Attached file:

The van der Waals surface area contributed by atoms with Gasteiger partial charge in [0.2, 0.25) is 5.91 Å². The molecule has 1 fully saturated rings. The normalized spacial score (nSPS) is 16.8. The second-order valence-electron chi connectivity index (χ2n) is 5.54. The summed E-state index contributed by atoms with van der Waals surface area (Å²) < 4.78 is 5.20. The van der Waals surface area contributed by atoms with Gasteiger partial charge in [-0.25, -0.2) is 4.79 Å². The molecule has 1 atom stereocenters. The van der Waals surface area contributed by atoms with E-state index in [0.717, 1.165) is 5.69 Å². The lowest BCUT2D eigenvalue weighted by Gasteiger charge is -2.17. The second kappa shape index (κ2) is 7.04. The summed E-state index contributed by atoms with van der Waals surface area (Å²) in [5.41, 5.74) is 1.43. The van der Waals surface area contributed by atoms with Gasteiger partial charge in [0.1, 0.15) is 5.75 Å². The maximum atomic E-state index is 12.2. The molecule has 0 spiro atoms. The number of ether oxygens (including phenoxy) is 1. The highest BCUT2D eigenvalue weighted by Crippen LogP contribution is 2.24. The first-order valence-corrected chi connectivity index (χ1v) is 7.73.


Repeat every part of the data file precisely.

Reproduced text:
The van der Waals surface area contributed by atoms with Gasteiger partial charge in [0.2, 0.25) is 5.91 Å². The molecule has 1 fully saturated rings. The normalized spacial score (nSPS) is 16.8. The second-order valence-electron chi connectivity index (χ2n) is 5.54. The summed E-state index contributed by atoms with van der Waals surface area (Å²) < 4.78 is 5.20. The van der Waals surface area contributed by atoms with Gasteiger partial charge in [-0.25, -0.2) is 4.79 Å². The molecule has 1 atom stereocenters. The van der Waals surface area contributed by atoms with E-state index in [0.717, 1.165) is 5.69 Å². The lowest BCUT2D eigenvalue weighted by Gasteiger charge is -2.17. The second kappa shape index (κ2) is 7.04. The summed E-state index contributed by atoms with van der Waals surface area (Å²) in [5.41, 5.74) is 1.43. The van der Waals surface area contributed by atoms with Gasteiger partial charge in [0.1, 0.15) is 5.75 Å². The maximum atomic E-state index is 12.2. The molecule has 0 spiro atoms. The number of ether oxygens (including phenoxy) is 1. The highest BCUT2D eigenvalue weighted by Crippen LogP contribution is 2.24. The first-order valence-corrected chi connectivity index (χ1v) is 7.73.